Using Scrapebox to Find Expired Domains
13 votes, 2.38 avg. tacos (49% full)

Note that this is part of the expired domain series which has been compiled in order of importance here.

 Update: Although PBNs still work, they now have a history of being targeted by Google and therefore may not be the safest option. This is why we now focus on creating online businesses that are independent of SEO traffic.

This was originally part of a private course for interns, but I’ve decided to open it up to the world.  It was written by ID, one of the original interns who headed a group of V2 Interns.

 

<Disclaimer> A lot of people are having difficulty finding domains. There is a real learning curve, so please be prepared for this. As an option for those that are just starting out, I recommend you prove the model by first purchasing a few domains, or try out our latest service, RankHero.

RankHero allows you to test the viability of this method without having to invest the hundreds of hours and thousands of dollars it takes to find, build, host and maintain your own Private Content Network. </disclaimer>

 

 

Hayden showed some excellent methods of using Scrapebox in his video.

These techniques of Hayden’s are the basis — the starting point — of using Scrapebox for finding domains.  Your task is to take Hayden’s methods and add some creative tweaks of your own.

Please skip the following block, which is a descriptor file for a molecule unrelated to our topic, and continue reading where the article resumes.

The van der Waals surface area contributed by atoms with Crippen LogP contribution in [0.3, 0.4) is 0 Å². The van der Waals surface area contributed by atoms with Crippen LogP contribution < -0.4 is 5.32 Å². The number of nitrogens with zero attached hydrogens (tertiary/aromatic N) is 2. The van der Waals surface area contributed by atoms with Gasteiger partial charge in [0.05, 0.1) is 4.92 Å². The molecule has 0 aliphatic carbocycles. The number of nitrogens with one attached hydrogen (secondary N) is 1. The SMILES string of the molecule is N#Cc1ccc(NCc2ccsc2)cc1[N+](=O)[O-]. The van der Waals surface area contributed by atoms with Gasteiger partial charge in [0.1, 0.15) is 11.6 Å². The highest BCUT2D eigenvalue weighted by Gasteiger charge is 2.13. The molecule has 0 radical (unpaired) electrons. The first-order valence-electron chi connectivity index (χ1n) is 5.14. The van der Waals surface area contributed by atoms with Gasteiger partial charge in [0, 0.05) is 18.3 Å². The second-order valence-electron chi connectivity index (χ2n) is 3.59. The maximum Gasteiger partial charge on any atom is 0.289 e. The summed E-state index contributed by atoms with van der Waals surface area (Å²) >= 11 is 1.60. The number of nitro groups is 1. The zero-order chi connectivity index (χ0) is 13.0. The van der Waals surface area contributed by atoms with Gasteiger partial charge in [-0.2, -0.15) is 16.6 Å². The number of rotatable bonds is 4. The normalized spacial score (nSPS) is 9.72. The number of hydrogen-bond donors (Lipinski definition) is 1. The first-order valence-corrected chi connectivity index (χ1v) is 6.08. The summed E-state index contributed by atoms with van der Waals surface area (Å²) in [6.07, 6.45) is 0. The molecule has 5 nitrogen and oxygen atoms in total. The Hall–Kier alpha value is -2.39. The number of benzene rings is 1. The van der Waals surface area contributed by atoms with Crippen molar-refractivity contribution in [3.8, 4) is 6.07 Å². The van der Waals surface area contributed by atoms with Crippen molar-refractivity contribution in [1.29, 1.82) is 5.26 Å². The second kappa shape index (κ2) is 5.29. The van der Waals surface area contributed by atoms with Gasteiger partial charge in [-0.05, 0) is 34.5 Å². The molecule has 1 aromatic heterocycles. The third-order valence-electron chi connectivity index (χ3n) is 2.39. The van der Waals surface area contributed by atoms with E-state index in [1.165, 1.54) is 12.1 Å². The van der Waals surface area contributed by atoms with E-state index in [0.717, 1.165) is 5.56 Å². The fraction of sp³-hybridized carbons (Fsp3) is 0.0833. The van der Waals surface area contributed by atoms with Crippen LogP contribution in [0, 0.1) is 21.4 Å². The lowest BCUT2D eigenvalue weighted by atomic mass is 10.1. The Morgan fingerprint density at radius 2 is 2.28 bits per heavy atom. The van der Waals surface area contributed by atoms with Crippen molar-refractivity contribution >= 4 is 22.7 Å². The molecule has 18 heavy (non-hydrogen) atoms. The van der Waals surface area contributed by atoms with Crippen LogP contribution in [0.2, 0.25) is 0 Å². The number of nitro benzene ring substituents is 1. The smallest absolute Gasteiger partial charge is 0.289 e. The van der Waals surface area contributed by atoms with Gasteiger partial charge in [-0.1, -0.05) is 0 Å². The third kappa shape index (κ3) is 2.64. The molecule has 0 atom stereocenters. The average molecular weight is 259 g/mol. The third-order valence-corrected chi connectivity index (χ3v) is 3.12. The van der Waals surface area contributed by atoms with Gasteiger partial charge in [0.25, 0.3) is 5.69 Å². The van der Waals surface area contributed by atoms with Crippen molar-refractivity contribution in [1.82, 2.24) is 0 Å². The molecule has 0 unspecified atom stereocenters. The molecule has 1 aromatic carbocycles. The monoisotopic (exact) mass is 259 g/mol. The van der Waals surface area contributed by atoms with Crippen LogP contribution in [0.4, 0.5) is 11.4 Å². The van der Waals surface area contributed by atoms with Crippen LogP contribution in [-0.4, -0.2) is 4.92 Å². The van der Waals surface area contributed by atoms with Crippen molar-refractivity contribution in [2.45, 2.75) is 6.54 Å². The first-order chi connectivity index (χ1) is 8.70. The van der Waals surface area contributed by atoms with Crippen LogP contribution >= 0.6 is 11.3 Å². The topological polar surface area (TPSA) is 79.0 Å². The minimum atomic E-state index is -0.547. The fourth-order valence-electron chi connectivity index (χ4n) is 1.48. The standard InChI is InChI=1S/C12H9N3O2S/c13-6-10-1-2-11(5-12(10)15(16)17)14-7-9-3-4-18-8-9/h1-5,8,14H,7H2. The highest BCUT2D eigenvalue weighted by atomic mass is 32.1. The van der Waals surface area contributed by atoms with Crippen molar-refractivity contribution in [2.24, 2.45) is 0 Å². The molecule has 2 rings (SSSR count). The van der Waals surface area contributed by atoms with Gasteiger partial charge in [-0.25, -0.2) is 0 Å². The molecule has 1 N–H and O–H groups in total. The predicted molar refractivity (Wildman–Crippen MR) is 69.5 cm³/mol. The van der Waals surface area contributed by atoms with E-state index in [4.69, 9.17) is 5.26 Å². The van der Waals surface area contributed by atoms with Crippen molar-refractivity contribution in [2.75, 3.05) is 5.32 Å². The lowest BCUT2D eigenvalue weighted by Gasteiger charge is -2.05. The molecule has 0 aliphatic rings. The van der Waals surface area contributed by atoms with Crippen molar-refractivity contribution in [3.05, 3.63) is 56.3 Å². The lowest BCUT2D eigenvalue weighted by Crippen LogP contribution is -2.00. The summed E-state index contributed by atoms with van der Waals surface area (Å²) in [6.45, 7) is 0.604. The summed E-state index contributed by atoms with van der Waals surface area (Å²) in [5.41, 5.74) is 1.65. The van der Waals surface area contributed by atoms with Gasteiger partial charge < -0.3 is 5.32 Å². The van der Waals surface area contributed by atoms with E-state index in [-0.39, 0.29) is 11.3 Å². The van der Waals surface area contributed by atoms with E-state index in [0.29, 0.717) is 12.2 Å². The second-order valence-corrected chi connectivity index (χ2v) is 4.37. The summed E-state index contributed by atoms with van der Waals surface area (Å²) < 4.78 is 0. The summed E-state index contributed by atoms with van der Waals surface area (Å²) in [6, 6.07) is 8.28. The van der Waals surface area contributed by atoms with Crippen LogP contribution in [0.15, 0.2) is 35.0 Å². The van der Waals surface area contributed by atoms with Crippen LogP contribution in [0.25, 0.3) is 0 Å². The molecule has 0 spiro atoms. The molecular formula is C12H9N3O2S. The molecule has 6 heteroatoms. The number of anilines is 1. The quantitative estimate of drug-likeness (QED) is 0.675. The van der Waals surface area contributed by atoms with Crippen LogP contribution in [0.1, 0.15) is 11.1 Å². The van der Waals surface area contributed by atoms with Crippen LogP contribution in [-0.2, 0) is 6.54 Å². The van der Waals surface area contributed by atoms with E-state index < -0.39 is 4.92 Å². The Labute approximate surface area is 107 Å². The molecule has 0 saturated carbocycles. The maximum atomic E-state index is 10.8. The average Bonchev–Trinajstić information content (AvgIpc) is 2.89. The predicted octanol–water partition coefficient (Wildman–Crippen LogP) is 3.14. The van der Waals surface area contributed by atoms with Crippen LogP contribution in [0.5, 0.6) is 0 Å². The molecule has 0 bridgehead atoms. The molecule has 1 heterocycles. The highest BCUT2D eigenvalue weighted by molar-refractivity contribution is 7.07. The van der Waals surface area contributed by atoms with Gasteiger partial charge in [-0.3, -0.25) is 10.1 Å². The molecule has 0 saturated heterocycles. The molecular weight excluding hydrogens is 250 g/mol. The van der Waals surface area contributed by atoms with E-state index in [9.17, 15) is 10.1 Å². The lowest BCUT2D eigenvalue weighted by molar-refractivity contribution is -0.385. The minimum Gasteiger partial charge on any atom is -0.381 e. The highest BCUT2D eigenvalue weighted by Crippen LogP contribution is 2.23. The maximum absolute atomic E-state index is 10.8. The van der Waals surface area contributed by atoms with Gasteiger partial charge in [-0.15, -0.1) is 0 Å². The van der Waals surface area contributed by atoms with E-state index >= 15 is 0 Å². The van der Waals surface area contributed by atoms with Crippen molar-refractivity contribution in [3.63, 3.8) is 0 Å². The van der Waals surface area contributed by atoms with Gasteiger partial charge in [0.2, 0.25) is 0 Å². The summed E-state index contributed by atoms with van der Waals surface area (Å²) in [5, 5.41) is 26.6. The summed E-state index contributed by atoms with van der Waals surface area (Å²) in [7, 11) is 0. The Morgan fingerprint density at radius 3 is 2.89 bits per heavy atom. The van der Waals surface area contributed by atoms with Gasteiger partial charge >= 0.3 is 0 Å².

Here are some suggestions to get you going:

* Use the Scrapebox Link Extractor to do an internal crawl then an external one.

After you’ve found some high-PR domains, do an internal link extract on them. This will find all the pages on the site that the homepage links to. Why do this? Well, if your root domain has a PR 7, all the pages it links to will be a PR 5.

Next, use the Link Extractor again, this time finding external links. To continue the example from above, all the sites to which the PR 5 pages link will be PR 3’s.

*  Newspapers tend to have some authority and PR.

I found a website that listed websites for the major newspapers, and then created a doc that looked like this:

site:sacbee.com

site:sfchronicle.com

site:denverpost.com

site:latimes.com

And so forth.

I load this doc into the keywords area of the Harvester, I type in a footprint that is sure to include -2012 -2011 -2010 -2009 -2008, and start my harvest.